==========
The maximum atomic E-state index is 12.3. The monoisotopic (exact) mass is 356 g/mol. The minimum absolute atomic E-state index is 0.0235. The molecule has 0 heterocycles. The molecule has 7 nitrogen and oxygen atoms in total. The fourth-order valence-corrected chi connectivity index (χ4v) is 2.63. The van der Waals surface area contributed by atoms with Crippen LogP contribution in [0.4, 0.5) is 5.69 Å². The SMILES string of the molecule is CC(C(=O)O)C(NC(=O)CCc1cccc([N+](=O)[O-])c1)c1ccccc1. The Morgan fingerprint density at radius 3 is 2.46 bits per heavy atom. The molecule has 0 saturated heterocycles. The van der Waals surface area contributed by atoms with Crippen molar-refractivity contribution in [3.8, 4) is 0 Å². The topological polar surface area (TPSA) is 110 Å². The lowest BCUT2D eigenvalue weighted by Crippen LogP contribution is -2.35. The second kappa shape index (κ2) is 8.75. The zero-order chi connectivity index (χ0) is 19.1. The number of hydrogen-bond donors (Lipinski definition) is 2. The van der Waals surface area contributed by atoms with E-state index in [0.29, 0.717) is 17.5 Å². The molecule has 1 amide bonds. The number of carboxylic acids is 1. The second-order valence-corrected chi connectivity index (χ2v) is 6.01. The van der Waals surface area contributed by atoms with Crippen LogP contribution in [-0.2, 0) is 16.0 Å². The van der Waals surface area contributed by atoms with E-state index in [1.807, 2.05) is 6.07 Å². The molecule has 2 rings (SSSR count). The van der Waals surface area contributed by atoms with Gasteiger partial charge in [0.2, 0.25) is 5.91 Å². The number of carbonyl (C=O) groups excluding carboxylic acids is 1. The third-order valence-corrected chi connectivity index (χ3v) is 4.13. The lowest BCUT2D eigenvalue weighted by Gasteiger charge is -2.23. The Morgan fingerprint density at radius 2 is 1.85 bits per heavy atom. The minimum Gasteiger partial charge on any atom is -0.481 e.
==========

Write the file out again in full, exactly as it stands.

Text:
The maximum atomic E-state index is 12.3. The monoisotopic (exact) mass is 356 g/mol. The minimum absolute atomic E-state index is 0.0235. The molecule has 0 heterocycles. The molecule has 7 nitrogen and oxygen atoms in total. The fourth-order valence-corrected chi connectivity index (χ4v) is 2.63. The van der Waals surface area contributed by atoms with Crippen LogP contribution in [0.4, 0.5) is 5.69 Å². The SMILES string of the molecule is CC(C(=O)O)C(NC(=O)CCc1cccc([N+](=O)[O-])c1)c1ccccc1. The Morgan fingerprint density at radius 3 is 2.46 bits per heavy atom. The molecule has 0 saturated heterocycles. The van der Waals surface area contributed by atoms with Crippen molar-refractivity contribution in [3.8, 4) is 0 Å². The topological polar surface area (TPSA) is 110 Å². The lowest BCUT2D eigenvalue weighted by Crippen LogP contribution is -2.35. The second kappa shape index (κ2) is 8.75. The zero-order chi connectivity index (χ0) is 19.1. The number of hydrogen-bond donors (Lipinski definition) is 2. The van der Waals surface area contributed by atoms with E-state index in [0.29, 0.717) is 17.5 Å². The molecule has 1 amide bonds. The number of carboxylic acids is 1. The second-order valence-corrected chi connectivity index (χ2v) is 6.01. The van der Waals surface area contributed by atoms with Crippen LogP contribution in [-0.2, 0) is 16.0 Å². The van der Waals surface area contributed by atoms with E-state index in [1.807, 2.05) is 6.07 Å². The molecule has 2 rings (SSSR count). The van der Waals surface area contributed by atoms with Gasteiger partial charge in [0.2, 0.25) is 5.91 Å². The number of carbonyl (C=O) groups excluding carboxylic acids is 1. The third-order valence-corrected chi connectivity index (χ3v) is 4.13. The lowest BCUT2D eigenvalue weighted by Gasteiger charge is -2.23. The Morgan fingerprint density at radius 2 is 1.85 bits per heavy atom. The minimum Gasteiger partial charge on any atom is -0.481 e.